July, you’ll remember, was very hot. After a winter that went on and on, there was a very short spring and suddenly we were in summer. The thermal store got up to 95°C and the solar thermal panels were about to switch themselves off, because 95°C is the maximum temperature that the system was set to. The panels would have emptied themselves into their expansion tank.
The thermal mass did its job of preventing the house heating up too quickly during the day and yet keeping it warm at night. In the really warm weather the house did eventually get too warm, so we opened the skylights and let the hot air out.
By the end of October, we’d been in the house a full year and can therefore provide full year figures for electricity generation and consumption. The house is on Economy 7, so there are two meter readings for electricity imported. Over the period 19th October 2012 to 1st November 2013 we bought in 1112 kWh at night and 2748 kWh during the day – a total of 3860 kWh. Over the same period the PV system generated 4009 kWh. The EFD Blue+Price Promise 2013 tariff we were on charged 18p/day standing charge, 11.32p/kWh day rate and 5.92p/kWh night rate. So we paid ((365+13) x 18 + 1112 x 5.92 + 2748 x 11.32) x 1.05/100 = £467.19 (inc VAT) for just over a year.
For the PV we received the payments shown in the table below:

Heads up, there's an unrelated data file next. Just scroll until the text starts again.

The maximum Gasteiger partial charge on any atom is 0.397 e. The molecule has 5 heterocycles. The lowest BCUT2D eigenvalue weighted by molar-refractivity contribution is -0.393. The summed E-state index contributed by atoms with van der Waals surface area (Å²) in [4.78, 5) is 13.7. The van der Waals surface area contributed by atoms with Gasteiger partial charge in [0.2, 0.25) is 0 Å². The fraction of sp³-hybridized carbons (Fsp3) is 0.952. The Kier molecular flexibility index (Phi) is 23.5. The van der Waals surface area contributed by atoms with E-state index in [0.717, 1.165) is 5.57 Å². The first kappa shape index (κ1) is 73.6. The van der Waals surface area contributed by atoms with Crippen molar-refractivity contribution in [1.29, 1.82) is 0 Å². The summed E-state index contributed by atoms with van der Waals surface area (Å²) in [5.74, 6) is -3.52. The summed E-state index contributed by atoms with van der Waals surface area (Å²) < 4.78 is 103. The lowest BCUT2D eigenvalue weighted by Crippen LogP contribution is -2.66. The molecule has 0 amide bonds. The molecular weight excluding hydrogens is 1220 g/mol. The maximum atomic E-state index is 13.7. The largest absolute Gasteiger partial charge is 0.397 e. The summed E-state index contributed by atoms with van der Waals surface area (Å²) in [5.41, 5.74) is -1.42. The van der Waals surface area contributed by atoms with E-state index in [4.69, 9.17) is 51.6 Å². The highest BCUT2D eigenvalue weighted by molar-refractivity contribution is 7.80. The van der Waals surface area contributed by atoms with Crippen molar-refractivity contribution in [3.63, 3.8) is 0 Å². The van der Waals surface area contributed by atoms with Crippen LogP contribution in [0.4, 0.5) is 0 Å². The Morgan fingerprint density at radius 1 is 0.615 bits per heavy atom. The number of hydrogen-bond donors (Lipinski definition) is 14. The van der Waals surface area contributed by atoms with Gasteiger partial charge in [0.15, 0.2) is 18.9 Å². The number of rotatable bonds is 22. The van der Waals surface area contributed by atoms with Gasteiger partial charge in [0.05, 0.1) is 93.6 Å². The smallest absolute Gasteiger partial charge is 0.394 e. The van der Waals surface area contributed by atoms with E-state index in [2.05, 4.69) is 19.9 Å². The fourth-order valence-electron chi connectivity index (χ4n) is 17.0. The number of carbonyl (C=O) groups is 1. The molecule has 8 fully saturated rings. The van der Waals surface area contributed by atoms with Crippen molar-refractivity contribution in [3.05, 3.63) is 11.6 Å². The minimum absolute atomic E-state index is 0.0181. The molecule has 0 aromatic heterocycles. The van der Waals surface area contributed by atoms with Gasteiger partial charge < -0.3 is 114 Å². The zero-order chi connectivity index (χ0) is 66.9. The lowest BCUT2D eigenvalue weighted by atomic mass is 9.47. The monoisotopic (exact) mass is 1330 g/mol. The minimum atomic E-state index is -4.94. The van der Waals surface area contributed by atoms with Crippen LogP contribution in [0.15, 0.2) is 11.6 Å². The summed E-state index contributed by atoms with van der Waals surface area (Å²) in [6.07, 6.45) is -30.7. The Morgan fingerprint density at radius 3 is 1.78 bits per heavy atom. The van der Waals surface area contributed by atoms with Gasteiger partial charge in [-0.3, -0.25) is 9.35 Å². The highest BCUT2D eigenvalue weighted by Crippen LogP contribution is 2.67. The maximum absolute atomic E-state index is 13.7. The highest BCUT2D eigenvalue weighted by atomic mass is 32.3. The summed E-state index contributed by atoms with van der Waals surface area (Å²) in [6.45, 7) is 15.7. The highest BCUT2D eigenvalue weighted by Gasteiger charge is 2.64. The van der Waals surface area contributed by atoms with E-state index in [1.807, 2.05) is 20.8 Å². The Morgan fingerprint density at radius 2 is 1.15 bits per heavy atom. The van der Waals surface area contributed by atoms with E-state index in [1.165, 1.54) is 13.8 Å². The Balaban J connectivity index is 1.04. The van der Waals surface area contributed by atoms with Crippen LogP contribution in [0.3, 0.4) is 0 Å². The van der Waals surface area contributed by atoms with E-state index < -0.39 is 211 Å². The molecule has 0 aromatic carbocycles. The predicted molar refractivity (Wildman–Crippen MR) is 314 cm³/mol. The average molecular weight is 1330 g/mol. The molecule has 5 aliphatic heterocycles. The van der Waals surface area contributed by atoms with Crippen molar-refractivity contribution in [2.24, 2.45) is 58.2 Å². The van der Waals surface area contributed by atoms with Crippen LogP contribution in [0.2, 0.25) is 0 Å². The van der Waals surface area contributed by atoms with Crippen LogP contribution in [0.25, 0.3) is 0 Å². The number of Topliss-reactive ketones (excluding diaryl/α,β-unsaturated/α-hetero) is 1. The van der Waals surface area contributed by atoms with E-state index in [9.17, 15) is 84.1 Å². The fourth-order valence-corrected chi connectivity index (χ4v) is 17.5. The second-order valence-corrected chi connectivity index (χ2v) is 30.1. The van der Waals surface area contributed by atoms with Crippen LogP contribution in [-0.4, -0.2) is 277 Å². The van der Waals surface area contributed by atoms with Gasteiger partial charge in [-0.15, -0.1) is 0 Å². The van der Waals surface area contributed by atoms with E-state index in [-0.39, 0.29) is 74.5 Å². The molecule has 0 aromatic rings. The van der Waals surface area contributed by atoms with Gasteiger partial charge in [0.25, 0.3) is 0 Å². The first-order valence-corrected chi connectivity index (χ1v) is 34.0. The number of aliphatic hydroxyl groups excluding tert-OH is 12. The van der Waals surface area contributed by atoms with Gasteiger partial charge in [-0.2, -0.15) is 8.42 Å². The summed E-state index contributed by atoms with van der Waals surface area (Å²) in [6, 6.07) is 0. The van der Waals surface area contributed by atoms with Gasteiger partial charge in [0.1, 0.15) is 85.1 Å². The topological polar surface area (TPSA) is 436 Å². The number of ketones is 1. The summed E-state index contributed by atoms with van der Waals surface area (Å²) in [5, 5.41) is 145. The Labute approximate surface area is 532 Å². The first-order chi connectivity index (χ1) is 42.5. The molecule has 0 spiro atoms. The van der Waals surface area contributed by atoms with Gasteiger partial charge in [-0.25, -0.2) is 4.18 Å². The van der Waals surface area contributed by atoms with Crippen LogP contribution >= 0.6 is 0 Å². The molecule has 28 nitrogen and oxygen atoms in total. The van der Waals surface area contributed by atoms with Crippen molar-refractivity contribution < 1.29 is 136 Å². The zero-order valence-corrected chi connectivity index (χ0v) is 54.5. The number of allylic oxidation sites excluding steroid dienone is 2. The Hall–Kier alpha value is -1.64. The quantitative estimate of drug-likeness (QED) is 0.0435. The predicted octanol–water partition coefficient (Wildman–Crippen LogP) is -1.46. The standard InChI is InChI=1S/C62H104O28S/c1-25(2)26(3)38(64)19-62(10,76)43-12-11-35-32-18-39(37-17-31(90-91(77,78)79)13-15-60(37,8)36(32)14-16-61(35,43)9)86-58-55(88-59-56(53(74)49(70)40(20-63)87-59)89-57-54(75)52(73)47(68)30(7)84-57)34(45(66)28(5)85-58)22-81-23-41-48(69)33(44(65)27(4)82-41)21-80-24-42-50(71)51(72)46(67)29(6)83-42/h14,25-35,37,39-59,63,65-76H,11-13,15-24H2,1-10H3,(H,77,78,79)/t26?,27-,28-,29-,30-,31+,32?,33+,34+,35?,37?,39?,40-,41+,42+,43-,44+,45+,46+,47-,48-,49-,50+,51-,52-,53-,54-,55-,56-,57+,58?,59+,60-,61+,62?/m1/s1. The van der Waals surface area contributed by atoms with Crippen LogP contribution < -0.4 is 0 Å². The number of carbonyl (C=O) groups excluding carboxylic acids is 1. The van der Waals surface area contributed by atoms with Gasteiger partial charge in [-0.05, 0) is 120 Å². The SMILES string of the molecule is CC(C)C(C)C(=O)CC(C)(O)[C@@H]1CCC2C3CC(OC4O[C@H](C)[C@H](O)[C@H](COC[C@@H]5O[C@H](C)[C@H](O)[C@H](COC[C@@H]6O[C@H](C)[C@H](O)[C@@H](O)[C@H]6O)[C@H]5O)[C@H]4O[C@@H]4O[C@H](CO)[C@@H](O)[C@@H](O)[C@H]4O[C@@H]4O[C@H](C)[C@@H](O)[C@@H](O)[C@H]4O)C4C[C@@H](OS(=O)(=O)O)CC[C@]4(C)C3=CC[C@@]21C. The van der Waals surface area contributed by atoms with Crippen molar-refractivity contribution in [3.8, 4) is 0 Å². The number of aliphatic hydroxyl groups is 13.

Period FiT payment
28.9.12 – 1.12.12 105.32
1.12.12 – 1.3.13 96.73
1.3.13 – 1.6.13 255.81
1.6.13 – 1.9.13 343.20
Almost a year 801.06
So the electricity bill was (roughly) minus £333.
Financially this was very encouraging, although it has to be admitted that the EDF tariff we were on was quite competitive. We’re now on Blue+Price Promise 2014, which on a similar usage means that the price of the electricity bought in is about 25% more (and people moan about 9% increases!). The rates have become 6.81p (15% increase) and 14.73p/kWh (30% increase) for night and day rates respectively. What was that switching site?
(Update: now on EDF’s Blue+Price Promise April 2015 – a good deal better!)
During last winter (i.e. 2012-13) we failed to record when the log burner was lit and how much wood we used. This autumn and winter, however, we have been doing so – having spent quite a lot of time sawing and splitting 55 barrow-loads (builder’s barrow) of dry wood during the early part of the year. (Keeps me fit!) Much of this had been collected over some years, saved on the basis that anything thicker than my thumb was firewood – and anything thinner got shredded and put into a compost heap. The information on this is discussed in a separate article.
Getting up to date at last: thanks for your patience!